I am wondering if there is a way or builtin library available to find the difference in time from two string input.
What I mean is, if I have 2 input strings:
Parsing your strings using
a = time.strptime('2013-10-05T01:21:07Z', '%Y-%m-%dT%H:%M:%SZ') b = time.strptime('2013-10-05T01:21:16Z', '%Y-%m-%dT%H:%M:%SZ')
This will parse the given time strings as local times (setting daylight savings (DST) to automatic), and the results are time structs. These still reflect whether DST was explicitly off (0), on (1), or implicitly automatic (-1). Convert these to a float (seconds since 1970-01-01):
a = time.mktime(a) b = time.mktime(b)
Then compute the difference (in seconds):
d = b - a
And convert them to days/hours/minutes/seconds:
days = int(d) / 86400 hours = int(d) / 3600 % 24 minutes = int(d) / 60 % 60 seconds = int(d) % 60
The last block only works properly for positive differences, so be careful not to swap the
But @J.F.Sebastian correctly pointed out that this might not be what you intended. It seems from the notation that your strings describe a UTC time, not a local time. For mere time differences this is relevant in case your time spans over a DST switch. In this case it would of course result in a time difference one hour too great or one hour too small (because UTC is always without DST).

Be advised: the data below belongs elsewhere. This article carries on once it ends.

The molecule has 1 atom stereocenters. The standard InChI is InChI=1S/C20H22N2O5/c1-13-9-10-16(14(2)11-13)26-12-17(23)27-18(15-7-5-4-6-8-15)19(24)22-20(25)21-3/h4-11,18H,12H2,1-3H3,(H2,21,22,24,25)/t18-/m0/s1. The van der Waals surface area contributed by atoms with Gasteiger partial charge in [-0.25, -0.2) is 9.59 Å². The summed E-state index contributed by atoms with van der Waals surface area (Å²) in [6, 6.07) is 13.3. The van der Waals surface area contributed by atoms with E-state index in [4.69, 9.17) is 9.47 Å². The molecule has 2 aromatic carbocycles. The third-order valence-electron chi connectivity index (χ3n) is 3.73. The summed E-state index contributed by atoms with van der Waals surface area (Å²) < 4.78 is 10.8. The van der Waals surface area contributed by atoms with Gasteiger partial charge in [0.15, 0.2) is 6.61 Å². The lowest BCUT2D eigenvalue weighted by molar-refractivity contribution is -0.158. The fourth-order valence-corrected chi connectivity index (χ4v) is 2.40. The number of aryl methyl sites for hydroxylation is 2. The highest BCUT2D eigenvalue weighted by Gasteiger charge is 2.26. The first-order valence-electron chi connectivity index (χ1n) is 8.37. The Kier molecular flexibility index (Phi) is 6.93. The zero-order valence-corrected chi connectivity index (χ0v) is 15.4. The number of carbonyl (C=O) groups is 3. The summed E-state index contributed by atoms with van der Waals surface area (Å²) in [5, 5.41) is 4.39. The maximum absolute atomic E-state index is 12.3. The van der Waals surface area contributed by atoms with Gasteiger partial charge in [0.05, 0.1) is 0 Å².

To avoid this, you can set the DST flag from automatic (-1) to a fixed value (e. g. 0 for off) and use these values:
a = time.mktime(a[:-1] + (0,)) # switch DST to off b = time.mktime(b[:-1] + (0,))
Or, also as @J.F.Sebastian pointed out, you could forget about the
time module and instead use
datetime.datetime which is unaware of the DST aspect:
a = datetime.datetime.strptime('2013-10-05T01:21:07Z', '%Y-%m-%dT%H:%M:%SZ') b = datetime.datetime.strptime('2013-10-05T01:21:16Z', '%Y-%m-%dT%H:%M:%SZ')
Then the results are
datetime objects which can be subtracted directly to get a
timedelta object which represents such a time difference as you want it. Printing it will result in sth like
0:00:05 which might well be exactly what you are looking for.